6 Signs Your Music Career Is on the Wrong Track (And How to Fix It)

Posted by Jhoni Jackson on Aug 13, 2015 12:00 PM
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signs_career_is_on_the_wrong_track_bands_artists_independent_musicians_diyIf your music career seems to have halted, don't give up. It's possible to get back on track. (Image via dmackinnon.com)

Has your music career gone wayward? If any of these six signs apply, the answer is likely yes. Don't lose hope, though. The first step in getting back on track is identifying where you went wrong and avoiding those mistakes in the future.

1. You've neglected your social media pages

Love them or hate them, Facebook, Instagram, Twitter, and the like are undeniably powerful tools for the growth of your music career. It's just the way the industry works now, and you absolutely have to be on board. If you're not seeing results from your accounts, check out these potential reasons why.

How to fix it: Learning how to make the most of these platforms is essential to attracting more fans and maintaining your existing base. Find ways to stand out here, and a general guide about what to post and when here.

2. You haven't played a show in months

While social media will help your band progress, it works best when supplemented by frequent live performances. People need to see it to believe it as opposed to just listening to tracks online. Up-and-coming artists and bands shouldn't let too many months go by without a local show. Try booking a gig approximately every other month to maintain a decent presence.

How to fix it: Follow these 5 steps to fill up your calendar with gigs, and regularly search Sonicbids for venues booking in your area.

3. You aren't rehearsing regularly

If your band hasn't practiced in months, your progress will be stunted. Rehearsals are a time to perfect existing material, work on new music, and share ideas to help accomplish the group's collective goals.

How to fix it: It might help to set a mandatory a once-a-month session, then schedule additional rehearsals when possible. Read these tips on how to make your band rehearsals way more productive.

4. More than two years have passed without a release

Your fans will lose interest if you're still working with the same tunes you started out with ages ago. New material is what keeps the buzz going and, in turn, helps get more people out to your shows if they know it won't be the same set they saw last time.

How to fix it: If you can't manage to get a full EP or LP together every couple years, at least try recording a single song, even if it's just a demo version. Offer a free stream online – it can serve not only to renew your present buzz, but also as early promo for a future release.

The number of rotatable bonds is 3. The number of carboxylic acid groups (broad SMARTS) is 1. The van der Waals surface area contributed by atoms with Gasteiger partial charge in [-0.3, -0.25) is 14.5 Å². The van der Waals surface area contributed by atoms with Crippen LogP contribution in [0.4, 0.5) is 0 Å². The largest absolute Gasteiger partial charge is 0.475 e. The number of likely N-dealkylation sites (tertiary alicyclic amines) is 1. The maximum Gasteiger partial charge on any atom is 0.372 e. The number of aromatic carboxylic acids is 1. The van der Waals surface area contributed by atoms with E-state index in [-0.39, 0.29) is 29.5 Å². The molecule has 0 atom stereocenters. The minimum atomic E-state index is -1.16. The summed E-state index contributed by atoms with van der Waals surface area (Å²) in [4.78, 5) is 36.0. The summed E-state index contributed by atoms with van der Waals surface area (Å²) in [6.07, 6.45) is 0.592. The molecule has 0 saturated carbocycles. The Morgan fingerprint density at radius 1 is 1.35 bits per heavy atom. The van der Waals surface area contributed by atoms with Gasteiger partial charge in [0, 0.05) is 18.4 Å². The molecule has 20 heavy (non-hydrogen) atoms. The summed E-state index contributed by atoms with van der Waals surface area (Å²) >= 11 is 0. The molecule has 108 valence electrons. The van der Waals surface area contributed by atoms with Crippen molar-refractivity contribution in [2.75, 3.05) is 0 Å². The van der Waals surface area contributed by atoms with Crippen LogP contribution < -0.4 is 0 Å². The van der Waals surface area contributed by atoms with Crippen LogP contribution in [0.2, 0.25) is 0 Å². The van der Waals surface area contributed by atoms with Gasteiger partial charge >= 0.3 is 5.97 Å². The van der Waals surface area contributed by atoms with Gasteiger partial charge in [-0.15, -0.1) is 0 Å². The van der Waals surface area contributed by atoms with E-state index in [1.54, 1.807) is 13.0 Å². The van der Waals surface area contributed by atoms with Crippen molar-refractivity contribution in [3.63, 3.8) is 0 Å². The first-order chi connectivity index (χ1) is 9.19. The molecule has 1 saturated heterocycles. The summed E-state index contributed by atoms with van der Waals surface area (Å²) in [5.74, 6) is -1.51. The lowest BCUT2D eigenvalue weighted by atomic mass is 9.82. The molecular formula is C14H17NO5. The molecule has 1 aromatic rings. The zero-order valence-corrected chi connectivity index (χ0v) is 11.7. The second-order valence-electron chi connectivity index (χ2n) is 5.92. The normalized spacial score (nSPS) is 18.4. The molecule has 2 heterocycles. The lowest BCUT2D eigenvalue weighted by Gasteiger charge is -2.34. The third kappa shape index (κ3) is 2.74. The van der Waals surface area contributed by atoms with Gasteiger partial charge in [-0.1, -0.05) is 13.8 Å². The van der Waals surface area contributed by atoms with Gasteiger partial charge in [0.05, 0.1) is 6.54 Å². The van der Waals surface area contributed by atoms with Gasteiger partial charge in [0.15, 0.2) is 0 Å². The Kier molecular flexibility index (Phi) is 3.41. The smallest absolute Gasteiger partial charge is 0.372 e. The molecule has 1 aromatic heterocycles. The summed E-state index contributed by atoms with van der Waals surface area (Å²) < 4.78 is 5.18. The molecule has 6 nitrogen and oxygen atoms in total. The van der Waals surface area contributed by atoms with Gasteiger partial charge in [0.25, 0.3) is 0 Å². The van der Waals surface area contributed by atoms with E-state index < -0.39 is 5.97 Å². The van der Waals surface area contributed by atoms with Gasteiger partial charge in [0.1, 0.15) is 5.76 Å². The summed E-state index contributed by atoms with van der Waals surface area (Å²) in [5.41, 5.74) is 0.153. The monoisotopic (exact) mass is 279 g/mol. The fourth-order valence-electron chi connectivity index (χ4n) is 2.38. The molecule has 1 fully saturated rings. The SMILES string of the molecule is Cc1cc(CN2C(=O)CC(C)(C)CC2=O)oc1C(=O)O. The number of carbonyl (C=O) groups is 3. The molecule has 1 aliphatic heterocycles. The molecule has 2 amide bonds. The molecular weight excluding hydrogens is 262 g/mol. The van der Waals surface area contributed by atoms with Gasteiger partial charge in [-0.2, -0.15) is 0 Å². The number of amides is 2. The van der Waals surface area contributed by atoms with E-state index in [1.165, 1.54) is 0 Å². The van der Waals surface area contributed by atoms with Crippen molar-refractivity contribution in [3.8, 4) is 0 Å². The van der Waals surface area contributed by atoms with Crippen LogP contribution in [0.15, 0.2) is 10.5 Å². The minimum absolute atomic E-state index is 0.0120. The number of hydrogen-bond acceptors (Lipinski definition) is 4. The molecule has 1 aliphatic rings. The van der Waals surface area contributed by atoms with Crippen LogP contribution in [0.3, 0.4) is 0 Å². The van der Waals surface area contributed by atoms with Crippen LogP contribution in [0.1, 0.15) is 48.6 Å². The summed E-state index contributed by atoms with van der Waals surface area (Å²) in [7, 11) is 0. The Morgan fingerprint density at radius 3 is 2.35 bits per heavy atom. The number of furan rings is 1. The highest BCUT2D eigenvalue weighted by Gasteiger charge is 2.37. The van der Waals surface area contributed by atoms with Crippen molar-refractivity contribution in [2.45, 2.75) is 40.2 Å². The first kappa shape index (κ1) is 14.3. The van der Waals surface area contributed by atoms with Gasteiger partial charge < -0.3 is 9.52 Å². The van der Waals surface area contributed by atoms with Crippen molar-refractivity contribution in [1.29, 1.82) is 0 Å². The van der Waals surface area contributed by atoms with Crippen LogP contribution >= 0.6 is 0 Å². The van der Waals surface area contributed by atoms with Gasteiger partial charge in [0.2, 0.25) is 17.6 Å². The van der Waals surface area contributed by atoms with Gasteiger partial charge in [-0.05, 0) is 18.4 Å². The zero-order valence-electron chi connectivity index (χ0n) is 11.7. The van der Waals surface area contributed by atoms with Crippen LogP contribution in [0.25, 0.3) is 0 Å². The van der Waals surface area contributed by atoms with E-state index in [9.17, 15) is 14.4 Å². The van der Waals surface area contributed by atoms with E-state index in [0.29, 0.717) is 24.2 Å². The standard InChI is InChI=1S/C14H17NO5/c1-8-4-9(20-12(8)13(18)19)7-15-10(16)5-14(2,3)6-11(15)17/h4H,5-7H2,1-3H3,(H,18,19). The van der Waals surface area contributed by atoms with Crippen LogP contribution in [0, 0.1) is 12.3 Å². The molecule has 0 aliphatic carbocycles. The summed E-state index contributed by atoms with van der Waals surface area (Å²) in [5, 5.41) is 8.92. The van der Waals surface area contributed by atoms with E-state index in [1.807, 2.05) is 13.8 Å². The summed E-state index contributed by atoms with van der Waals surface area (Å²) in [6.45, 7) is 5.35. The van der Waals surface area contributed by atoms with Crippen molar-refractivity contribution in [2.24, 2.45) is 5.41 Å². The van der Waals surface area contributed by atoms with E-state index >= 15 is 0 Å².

5. You've given up on networking

Making connections with as many folks in the local scene as possible is absolutely essential to your progress. The more booking agents, venue owners, and other local bands you know, the better your chances are of booking shows, which is key to growing your fanbase. If you've become tired of trying to meet new people in your city's music scene, you'll never become a vital part of it. The same applies to the national and international independent realm as you grow beyond the limits of your hometown. 

How to fix it: Read some tips for better networking here and here.

6. Your draw is the same as it was years ago

The previously listed signs can culminate as this single bad omen: your fanbase hasn't grown in some time. And when things feel stagnant, it's harder to maintain motivation. Don't give up hope, though. All of this is fixable.

How to fix it: Make a serious commitment to permanently right the mistakes that led you here. Renew your focus by channeling the memories of your earlier, more ambitious days, and share that motivation with your bandmates. Set realistic goals for your future, and work hard to achieve them. Just because you've gotten a little lost in your efforts doesn't mean you can't find your way back.


Jhoni Jackson is an Atlanta-bred music journalist currently based in San Juan, Puerto Rico, where she juggles owning a venue called Club 77, freelance writing and, of course, going to the beach as often as possible.

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Topics: Musician Success Guide, Strategies for Success


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